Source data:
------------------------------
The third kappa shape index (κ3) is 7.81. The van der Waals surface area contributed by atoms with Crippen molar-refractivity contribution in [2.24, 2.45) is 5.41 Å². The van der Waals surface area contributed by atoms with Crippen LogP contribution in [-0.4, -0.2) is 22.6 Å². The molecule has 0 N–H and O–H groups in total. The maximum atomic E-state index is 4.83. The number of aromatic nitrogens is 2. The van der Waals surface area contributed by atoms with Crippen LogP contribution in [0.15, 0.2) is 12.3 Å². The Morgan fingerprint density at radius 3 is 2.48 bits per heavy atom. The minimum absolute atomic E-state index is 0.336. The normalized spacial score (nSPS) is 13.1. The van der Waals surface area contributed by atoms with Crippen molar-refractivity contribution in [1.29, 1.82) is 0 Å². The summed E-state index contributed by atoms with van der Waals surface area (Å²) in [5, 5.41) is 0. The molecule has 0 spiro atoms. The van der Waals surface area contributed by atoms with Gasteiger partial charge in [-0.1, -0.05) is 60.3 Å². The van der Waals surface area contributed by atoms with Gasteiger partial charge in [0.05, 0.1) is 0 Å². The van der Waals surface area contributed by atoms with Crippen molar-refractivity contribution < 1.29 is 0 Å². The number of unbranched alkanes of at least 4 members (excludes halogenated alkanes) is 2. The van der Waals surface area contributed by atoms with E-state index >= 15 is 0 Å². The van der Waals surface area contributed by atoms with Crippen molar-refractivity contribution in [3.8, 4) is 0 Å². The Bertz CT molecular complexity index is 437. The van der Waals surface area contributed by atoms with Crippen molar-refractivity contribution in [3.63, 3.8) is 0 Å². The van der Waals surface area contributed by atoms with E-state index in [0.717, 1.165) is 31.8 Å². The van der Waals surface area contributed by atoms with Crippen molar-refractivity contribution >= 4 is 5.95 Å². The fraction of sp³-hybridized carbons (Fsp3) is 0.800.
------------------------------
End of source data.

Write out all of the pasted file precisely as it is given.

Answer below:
The third kappa shape index (κ3) is 7.81. The van der Waals surface area contributed by atoms with Crippen molar-refractivity contribution in [2.24, 2.45) is 5.41 Å². The van der Waals surface area contributed by atoms with Crippen LogP contribution in [-0.4, -0.2) is 22.6 Å². The molecule has 0 N–H and O–H groups in total. The maximum atomic E-state index is 4.83. The number of aromatic nitrogens is 2. The van der Waals surface area contributed by atoms with Crippen LogP contribution in [0.15, 0.2) is 12.3 Å². The Morgan fingerprint density at radius 3 is 2.48 bits per heavy atom. The minimum absolute atomic E-state index is 0.336. The normalized spacial score (nSPS) is 13.1. The van der Waals surface area contributed by atoms with Crippen molar-refractivity contribution in [1.29, 1.82) is 0 Å². The summed E-state index contributed by atoms with van der Waals surface area (Å²) in [5, 5.41) is 0. The molecule has 0 spiro atoms. The van der Waals surface area contributed by atoms with Gasteiger partial charge in [-0.1, -0.05) is 60.3 Å². The van der Waals surface area contributed by atoms with Gasteiger partial charge in [0.05, 0.1) is 0 Å². The van der Waals surface area contributed by atoms with Crippen molar-refractivity contribution < 1.29 is 0 Å². The number of unbranched alkanes of at least 4 members (excludes halogenated alkanes) is 2. The van der Waals surface area contributed by atoms with E-state index >= 15 is 0 Å². The van der Waals surface area contributed by atoms with Crippen molar-refractivity contribution in [3.8, 4) is 0 Å². The Bertz CT molecular complexity index is 437. The van der Waals surface area contributed by atoms with Crippen molar-refractivity contribution in [3.63, 3.8) is 0 Å². The van der Waals surface area contributed by atoms with E-state index in [0.717, 1.165) is 31.8 Å². The van der Waals surface area contributed by atoms with Crippen molar-refractivity contribution >= 4 is 5.95 Å². The fraction of sp³-hybridized carbons (Fsp3) is 0.800.